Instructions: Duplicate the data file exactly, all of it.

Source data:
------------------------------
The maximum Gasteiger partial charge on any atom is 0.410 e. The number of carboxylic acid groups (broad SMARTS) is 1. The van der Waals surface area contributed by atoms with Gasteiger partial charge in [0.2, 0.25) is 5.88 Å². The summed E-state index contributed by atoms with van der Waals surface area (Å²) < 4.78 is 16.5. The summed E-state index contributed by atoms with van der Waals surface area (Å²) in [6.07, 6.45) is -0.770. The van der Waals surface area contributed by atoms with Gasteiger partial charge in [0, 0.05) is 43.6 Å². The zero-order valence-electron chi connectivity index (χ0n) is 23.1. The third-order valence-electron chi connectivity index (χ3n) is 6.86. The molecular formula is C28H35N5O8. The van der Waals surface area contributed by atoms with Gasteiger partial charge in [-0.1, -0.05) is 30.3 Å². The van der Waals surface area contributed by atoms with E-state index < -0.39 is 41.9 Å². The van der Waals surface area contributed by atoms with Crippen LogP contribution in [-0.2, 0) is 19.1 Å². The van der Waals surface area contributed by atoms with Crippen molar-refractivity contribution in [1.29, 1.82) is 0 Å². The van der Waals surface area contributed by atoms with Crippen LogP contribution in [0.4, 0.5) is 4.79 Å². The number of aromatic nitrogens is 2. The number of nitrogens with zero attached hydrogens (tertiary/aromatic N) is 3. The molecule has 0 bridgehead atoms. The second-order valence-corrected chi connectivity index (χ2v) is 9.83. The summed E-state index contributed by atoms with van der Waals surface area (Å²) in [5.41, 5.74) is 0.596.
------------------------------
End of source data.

The maximum Gasteiger partial charge on any atom is 0.410 e. The number of carboxylic acid groups (broad SMARTS) is 1. The van der Waals surface area contributed by atoms with Gasteiger partial charge in [0.2, 0.25) is 5.88 Å². The summed E-state index contributed by atoms with van der Waals surface area (Å²) < 4.78 is 16.5. The summed E-state index contributed by atoms with van der Waals surface area (Å²) in [6.07, 6.45) is -0.770. The van der Waals surface area contributed by atoms with Gasteiger partial charge in [0, 0.05) is 43.6 Å². The zero-order valence-electron chi connectivity index (χ0n) is 23.1. The third-order valence-electron chi connectivity index (χ3n) is 6.86. The molecular formula is C28H35N5O8. The van der Waals surface area contributed by atoms with Gasteiger partial charge in [-0.1, -0.05) is 30.3 Å². The van der Waals surface area contributed by atoms with E-state index < -0.39 is 41.9 Å². The van der Waals surface area contributed by atoms with Crippen LogP contribution in [-0.2, 0) is 19.1 Å². The van der Waals surface area contributed by atoms with Crippen molar-refractivity contribution in [1.29, 1.82) is 0 Å². The van der Waals surface area contributed by atoms with Crippen LogP contribution in [0.4, 0.5) is 4.79 Å². The number of aromatic nitrogens is 2. The number of nitrogens with zero attached hydrogens (tertiary/aromatic N) is 3. The molecule has 0 bridgehead atoms. The second-order valence-corrected chi connectivity index (χ2v) is 9.83. The summed E-state index contributed by atoms with van der Waals surface area (Å²) in [5.41, 5.74) is 0.596.